Exempting beekeeping equipment from sales tax is a bit more complicated than many believe. In Kentucky, there is no comprehensive tax exemption for agriculture. Rather, KRS 139.480, which is the Kentucky statute that authorizes exemptions to Kentucky sales taxes, is a hodgepodge of exemptions, only some of which are related to agriculture. Most of these exemptions have been added one by one, through legislation similar to HB 136. Beekeeping is not the only part of Kentucky agriculture not favored with an exemption; most equine related expenses are subject to Kentucky sales tax (though many sales of young horses are exempt). If you look at the bottom of KRS 139.480 you will see the numerous amendments and additions made over the years. Quite honestly, beekeepers have not been excluded from some favored tax status for agricultural supplies – they have just not successfully lobbied and pushed for a specific exemption. Unfortunately, this is the way the political game is played.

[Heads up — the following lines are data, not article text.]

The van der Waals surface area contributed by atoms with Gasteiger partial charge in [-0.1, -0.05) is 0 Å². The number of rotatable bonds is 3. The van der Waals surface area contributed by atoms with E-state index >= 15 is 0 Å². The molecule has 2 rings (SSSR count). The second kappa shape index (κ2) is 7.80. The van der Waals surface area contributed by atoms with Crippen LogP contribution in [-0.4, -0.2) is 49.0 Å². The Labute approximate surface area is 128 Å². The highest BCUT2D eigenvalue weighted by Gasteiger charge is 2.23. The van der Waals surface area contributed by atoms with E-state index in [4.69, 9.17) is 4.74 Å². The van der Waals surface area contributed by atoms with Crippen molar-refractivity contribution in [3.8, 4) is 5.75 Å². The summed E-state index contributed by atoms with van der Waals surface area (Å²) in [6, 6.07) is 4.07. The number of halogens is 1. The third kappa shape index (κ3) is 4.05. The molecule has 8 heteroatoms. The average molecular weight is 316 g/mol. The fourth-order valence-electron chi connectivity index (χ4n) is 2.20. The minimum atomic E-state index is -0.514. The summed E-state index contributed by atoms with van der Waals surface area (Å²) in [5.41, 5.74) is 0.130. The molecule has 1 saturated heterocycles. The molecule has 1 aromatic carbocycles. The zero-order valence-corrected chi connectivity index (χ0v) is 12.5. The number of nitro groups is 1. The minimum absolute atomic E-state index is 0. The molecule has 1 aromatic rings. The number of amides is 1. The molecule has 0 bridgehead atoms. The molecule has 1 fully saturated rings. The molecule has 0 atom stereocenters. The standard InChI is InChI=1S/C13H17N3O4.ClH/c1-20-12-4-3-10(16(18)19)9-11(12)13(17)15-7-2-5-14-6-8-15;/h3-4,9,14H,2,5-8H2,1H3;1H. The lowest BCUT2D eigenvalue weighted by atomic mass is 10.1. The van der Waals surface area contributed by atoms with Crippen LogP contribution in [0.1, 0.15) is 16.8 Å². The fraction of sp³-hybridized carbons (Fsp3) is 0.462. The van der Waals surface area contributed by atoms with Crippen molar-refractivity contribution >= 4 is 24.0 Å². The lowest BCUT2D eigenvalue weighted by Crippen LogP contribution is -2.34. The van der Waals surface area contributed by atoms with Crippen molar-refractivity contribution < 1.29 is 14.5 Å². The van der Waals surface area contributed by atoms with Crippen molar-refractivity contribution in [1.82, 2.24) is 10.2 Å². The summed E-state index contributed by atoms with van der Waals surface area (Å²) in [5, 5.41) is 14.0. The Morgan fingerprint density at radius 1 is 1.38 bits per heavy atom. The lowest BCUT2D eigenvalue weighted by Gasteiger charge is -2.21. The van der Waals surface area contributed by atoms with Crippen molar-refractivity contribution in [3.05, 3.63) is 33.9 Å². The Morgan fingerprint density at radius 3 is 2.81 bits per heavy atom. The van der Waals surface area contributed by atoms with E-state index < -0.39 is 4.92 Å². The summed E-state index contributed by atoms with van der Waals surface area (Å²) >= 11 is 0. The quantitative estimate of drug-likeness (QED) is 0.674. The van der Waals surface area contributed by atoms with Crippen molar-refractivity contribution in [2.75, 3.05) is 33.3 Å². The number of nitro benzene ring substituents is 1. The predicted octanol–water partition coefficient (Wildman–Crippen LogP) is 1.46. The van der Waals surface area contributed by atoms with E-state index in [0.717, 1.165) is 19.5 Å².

The need for continued beekeeping education cannot be over stressed. I always tell those interested in beekeeping that taking care of honey bees is an entirely different type of animal husbandry. If we really think about it -really think about it – keeping an insect as a domesticated animal – though they are not actually domesticated – is downright strange.
Other livestock, such as horses, cows, goats, and pigs, are mammals. With mammals, we can look for some of the same symptoms that we look for in ourselves or our children when ill. For example, I have an old dog who is always underfoot in our house. Even though she can’t speak to tell me when something is wrong, her behavior communicates a great deal. Does she have a good appetite, or is she suddenly leaving food in her bowl? Is she active (at least as active as a 17 year old dog can be), or does she seem uninterested when I say the magic word? (The magic word is outside.) My wife thinks it’s gross, but I note her bowel movements. Do the feces look normal? These symptomatic behaviors strike a familiar chord. Continue reading